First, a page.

In my art I wish to present myself through multiple lenses—as artist, as Moroccan, as Saudi, as traditionalist, as liberal, as Muslim. In short I invite the viewer to resist stereotypes.
Internationally acclaimed artist Lalla Essaydi was born in 1956 in Marakkech, Morocco, in North Africa. Essaydi lived for several years in the Middle East, in Saudi Arabia, and then she traveled to Paris, France, to first formally study painting. In America she earned her Master’s of Fine Arts degree in Painting and Photography, awarded in 2003, at the School of the Museum of Fine Arts, Boston. The artist now travels between studios in New York and Boston, and historic sites in Morocco to carry out her work. The experiences of Arab women are the focus of her creative practice.
Foremost, Lalla Essaydi considers the lives of Arab women in twenty-first century Morocco, her homeland. The artist’s major series, “The Women of Morocco,” or “Le Femmes du Maroc” (French), executed between 2005-2008, is represented by twelve pieces in this show. Throughout her work, Essaydi considers the real-life experiences of Moroccan women, including her own and those of the friends and family represented in her photographs. She compares these to stereotypical images and ideas about Arab women.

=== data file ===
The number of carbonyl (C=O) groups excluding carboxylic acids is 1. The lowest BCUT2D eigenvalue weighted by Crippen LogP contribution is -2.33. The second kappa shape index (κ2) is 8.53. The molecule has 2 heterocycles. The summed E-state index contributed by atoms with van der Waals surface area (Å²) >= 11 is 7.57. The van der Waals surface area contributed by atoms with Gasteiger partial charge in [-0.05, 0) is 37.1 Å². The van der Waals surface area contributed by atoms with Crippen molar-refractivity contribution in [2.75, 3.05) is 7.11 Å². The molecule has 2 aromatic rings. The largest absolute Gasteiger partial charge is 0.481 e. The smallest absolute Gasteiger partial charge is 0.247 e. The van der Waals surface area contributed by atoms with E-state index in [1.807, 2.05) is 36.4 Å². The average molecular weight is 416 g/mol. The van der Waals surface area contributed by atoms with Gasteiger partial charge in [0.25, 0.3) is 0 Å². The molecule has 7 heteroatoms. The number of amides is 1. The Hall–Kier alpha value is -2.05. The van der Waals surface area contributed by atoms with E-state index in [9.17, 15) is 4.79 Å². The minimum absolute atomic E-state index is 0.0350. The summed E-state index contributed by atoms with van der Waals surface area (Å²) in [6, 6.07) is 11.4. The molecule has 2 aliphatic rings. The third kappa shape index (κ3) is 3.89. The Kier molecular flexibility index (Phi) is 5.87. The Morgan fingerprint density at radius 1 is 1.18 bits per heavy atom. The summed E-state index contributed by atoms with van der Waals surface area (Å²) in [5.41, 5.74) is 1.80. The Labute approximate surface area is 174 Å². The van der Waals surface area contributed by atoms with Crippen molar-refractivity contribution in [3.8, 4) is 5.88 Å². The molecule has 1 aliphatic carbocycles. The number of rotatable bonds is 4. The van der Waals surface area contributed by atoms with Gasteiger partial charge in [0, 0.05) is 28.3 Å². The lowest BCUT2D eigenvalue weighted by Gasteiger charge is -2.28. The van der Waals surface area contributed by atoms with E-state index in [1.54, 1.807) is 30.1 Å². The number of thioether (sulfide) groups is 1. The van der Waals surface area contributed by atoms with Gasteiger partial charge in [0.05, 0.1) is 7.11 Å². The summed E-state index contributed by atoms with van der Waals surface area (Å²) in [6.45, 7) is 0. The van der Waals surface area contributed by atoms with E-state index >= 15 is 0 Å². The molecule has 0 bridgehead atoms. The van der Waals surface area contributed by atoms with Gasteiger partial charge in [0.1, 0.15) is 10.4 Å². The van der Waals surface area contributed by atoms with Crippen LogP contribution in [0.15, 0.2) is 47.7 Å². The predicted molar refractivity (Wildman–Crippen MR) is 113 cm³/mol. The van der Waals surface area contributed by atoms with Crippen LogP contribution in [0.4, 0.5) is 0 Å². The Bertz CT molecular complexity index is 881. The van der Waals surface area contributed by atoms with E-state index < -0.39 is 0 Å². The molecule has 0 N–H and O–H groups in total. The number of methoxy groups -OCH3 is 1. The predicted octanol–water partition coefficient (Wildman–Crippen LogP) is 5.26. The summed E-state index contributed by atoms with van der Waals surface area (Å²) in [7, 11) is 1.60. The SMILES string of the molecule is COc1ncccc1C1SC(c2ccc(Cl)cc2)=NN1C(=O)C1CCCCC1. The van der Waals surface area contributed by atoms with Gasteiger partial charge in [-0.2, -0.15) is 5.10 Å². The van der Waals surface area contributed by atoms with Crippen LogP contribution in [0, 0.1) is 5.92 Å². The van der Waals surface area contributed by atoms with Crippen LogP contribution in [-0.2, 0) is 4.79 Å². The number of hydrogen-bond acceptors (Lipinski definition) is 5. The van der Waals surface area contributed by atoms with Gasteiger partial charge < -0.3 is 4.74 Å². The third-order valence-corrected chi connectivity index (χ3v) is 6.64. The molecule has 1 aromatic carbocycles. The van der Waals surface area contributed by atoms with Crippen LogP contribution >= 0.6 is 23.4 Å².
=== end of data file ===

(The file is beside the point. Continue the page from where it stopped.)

The stereotypes that Essaydi responds to were first developed by Europeans, especially the French, who had begun their conquest of North Africa c. 1800 and thereafter established French colonies along Africa’s northern shores. European male fantasies about exotic and alluring native women in the colonies appear widely in European literature, painting, and photography. These subjects are today referred to as “Orientalist,” or belonging to distant, conquered lands that were imagined by European consumers of culture.
Essaydi’s detailed and intricately staged photographs mirror the realistic styles of European Orientalist artists. But Essaydi often turns their passive subjects on end. The direct gazes of many of Essaydi’s subjects challenge assumptions that these Arab women are passive. The veiling and unveiling of women’s faces, heads, and upper bodies question the European fantasy of the sensuous, available Arab woman behind the veil. Women reclining in the intimate spaces of the home—the harem—invite the viewer to reconsider the actual experiences of Arab women. They also question the fantasies of Western male viewers traditionally excluded from these spaces as outsiders.